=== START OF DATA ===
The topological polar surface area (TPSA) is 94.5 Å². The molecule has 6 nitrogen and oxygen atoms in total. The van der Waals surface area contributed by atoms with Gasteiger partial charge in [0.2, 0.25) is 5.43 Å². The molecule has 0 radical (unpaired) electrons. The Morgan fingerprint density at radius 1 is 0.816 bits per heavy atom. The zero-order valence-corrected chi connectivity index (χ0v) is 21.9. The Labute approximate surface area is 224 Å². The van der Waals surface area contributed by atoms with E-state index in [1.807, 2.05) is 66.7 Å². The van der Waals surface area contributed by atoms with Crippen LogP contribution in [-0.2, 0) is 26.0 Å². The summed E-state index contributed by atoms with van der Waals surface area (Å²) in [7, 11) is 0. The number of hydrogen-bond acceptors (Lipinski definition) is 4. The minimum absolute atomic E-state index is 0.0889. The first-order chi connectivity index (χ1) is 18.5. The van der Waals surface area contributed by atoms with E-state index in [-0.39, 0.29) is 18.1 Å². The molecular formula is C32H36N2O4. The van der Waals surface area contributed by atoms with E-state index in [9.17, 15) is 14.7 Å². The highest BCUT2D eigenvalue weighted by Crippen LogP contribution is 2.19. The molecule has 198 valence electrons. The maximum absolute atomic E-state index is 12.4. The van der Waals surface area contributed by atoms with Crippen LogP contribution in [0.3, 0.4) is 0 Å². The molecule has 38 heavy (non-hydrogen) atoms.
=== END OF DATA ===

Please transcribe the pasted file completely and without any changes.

The topological polar surface area (TPSA) is 94.5 Å². The molecule has 6 nitrogen and oxygen atoms in total. The van der Waals surface area contributed by atoms with Gasteiger partial charge in [0.2, 0.25) is 5.43 Å². The molecule has 0 radical (unpaired) electrons. The Morgan fingerprint density at radius 1 is 0.816 bits per heavy atom. The zero-order valence-corrected chi connectivity index (χ0v) is 21.9. The Labute approximate surface area is 224 Å². The van der Waals surface area contributed by atoms with E-state index in [1.807, 2.05) is 66.7 Å². The van der Waals surface area contributed by atoms with Crippen LogP contribution in [-0.2, 0) is 26.0 Å². The summed E-state index contributed by atoms with van der Waals surface area (Å²) in [7, 11) is 0. The number of hydrogen-bond acceptors (Lipinski definition) is 4. The minimum absolute atomic E-state index is 0.0889. The first-order chi connectivity index (χ1) is 18.5. The van der Waals surface area contributed by atoms with E-state index in [-0.39, 0.29) is 18.1 Å². The molecular formula is C32H36N2O4. The van der Waals surface area contributed by atoms with E-state index in [9.17, 15) is 14.7 Å². The highest BCUT2D eigenvalue weighted by Crippen LogP contribution is 2.19. The molecule has 198 valence electrons. The maximum absolute atomic E-state index is 12.4. The van der Waals surface area contributed by atoms with Crippen LogP contribution in [0.3, 0.4) is 0 Å². The molecule has 38 heavy (non-hydrogen) atoms.